I've just been reading about the frustrations of a Human Resources manager. He's tired of having to answer the same questions about benefits over and over again.
I understand that, having been on both sides of the issue, both as a consumer of benefits and in communicating about them on behalf of corporate clients. Benefits can be the slippery eels of internal communication.
But, to put the issue into context, this is another case of complex communication. In this case, a large volume of information that's not easy to understand.
Descriptions of benefits typically involve a high level of density: in other words, they contain a lot of information in a small amount of 'space'. Many of them resemble insurance policies -- long on legal language and short on examples and anecdotes. As a result, the information is accessible to only a small proportion of the whole group.
How do you deal with this kind of communication challenge? Multiple channels, multiple times. That means repeating the message many times, and sending it through as many different channels as possible.
For example, when one of my clients changed its benefits package to offer more choices, it used this strategy. Collectively, the overall value of the benefits would work out the same for the company. But, individual employees would have to make choices, and in many cases the value of the individual benefits they received would depend on how wisely they made their decisions. In turn, that could lead to the equivalent of 'buyer's remorse' and complaints.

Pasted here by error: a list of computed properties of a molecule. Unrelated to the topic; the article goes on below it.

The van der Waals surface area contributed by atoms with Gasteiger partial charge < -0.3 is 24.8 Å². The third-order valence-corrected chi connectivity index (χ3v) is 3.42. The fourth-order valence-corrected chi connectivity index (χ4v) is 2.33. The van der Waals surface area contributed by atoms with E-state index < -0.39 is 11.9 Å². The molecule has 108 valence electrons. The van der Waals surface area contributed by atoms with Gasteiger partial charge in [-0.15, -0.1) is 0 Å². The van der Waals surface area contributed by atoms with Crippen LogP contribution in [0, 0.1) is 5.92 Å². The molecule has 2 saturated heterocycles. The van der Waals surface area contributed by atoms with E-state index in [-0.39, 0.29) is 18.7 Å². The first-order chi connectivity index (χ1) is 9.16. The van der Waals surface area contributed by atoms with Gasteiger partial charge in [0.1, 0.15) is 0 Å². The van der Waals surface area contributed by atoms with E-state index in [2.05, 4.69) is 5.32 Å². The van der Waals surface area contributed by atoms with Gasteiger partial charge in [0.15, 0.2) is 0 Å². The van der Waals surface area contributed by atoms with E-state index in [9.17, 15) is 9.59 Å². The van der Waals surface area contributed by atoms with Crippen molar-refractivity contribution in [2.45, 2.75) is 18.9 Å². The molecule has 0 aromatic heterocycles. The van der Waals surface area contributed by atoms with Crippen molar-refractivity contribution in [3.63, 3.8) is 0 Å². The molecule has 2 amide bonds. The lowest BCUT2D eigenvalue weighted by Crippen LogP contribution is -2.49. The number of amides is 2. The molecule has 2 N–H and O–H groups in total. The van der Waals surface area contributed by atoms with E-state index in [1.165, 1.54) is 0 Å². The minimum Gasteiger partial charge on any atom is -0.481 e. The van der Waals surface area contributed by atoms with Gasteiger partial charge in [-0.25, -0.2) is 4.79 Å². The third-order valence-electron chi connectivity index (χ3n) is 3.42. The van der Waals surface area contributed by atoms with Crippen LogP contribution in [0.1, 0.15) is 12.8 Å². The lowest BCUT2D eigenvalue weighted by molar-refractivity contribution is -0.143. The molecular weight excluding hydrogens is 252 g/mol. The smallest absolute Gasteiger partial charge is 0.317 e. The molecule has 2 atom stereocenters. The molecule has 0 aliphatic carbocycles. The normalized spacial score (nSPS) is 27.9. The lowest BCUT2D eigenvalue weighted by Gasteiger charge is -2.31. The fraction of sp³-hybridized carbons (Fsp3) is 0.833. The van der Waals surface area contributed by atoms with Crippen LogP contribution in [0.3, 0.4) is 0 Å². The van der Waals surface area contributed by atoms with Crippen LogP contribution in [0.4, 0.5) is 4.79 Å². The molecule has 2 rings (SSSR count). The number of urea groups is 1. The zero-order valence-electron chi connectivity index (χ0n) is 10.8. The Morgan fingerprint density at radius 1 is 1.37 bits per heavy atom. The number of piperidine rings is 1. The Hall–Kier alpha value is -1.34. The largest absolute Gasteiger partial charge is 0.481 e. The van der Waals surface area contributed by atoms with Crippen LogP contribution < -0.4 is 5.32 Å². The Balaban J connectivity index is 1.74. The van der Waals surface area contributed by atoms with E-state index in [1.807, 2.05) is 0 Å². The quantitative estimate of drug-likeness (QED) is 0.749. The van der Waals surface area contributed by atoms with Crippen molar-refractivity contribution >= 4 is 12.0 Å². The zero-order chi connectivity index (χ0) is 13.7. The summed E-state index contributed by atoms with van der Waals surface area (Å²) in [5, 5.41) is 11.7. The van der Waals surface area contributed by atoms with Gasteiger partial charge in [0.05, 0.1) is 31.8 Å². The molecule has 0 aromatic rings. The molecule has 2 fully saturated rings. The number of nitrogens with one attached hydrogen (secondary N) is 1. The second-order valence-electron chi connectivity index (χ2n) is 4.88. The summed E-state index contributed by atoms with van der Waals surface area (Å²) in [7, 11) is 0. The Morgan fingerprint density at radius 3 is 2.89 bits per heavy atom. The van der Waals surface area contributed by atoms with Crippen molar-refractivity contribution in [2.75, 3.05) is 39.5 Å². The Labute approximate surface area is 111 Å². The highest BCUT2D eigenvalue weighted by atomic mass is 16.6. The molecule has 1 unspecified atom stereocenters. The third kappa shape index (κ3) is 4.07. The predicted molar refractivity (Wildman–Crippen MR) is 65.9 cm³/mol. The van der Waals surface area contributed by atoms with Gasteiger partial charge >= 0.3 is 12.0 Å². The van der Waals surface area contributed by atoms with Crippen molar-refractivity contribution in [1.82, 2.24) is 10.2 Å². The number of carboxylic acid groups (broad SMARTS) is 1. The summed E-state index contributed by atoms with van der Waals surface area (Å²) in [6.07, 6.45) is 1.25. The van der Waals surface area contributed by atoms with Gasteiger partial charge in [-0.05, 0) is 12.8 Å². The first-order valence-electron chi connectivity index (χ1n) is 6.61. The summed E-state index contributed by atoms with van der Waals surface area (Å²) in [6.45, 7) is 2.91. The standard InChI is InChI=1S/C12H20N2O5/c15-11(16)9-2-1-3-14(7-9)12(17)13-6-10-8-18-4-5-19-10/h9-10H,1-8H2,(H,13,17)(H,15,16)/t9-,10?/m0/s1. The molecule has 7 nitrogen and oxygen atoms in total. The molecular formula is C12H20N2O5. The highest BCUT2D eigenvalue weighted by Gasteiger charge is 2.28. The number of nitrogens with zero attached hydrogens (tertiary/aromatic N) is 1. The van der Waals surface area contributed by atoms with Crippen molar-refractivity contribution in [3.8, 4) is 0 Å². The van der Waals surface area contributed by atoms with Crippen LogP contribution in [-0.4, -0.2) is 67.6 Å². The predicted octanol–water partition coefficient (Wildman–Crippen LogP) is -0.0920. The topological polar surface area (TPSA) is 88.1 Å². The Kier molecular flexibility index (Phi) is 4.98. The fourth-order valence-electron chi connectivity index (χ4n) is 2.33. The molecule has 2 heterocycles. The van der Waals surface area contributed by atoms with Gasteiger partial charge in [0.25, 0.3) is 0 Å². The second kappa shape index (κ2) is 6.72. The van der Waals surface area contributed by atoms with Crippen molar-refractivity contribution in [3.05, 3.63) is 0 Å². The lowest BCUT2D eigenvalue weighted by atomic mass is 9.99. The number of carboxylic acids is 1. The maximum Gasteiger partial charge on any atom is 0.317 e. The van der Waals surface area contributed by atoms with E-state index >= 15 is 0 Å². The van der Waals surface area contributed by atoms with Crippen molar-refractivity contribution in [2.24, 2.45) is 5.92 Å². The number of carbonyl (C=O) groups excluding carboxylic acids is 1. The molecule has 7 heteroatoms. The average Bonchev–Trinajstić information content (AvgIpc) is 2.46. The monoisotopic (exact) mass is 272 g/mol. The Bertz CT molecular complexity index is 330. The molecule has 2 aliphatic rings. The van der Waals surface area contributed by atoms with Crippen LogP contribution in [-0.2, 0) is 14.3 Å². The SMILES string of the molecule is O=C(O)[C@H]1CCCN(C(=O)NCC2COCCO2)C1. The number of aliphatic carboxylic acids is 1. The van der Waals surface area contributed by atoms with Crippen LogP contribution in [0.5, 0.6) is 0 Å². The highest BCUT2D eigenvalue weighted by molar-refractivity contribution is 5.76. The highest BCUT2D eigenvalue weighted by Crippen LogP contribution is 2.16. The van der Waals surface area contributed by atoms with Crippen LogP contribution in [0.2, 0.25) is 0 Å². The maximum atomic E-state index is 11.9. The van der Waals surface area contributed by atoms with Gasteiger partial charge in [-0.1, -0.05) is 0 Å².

The company took a proactive approach to the changeover. It began planning well in advance of the switch, and its preparations included the equivalent of focus groups to identify concerns, questions, and problems.
Then, in the month or so before the changeover, it began communicating on several fronts. It held information sessions with employees, it sent each employee an information package, it sent out a special edition of its newsletter, it offered in-house computer programs for calculations and enrollment, and it offered appointments with benefits personnel if employees felt they needed individual counseling.
Employees got the information in several formats, and at several different times, greatly increasing the odds that most of them would make informed decisions.
The odds that they would understand their choices went up because of different learning styles. And, needless to say, their ability to learn varies from time to time.
Some people learn best by reading (and you may be one of them since you're reading this article). Others may learn more effectively by listening, while yet others do best when they act in some way (like using a computer program).
Similarly, you may not be receptive to new information about a benefits program right now because you're focused on an important meeting later today. Or perhaps you'll be more interested in the subject after you talk with a friend and colleague at lunch tomorrow.
By using multiple channels and multiple times, we provide our readers/listeners/participants with several different learning options. That, in turn, means we increase the odds there will be a time and method that's optimal for them.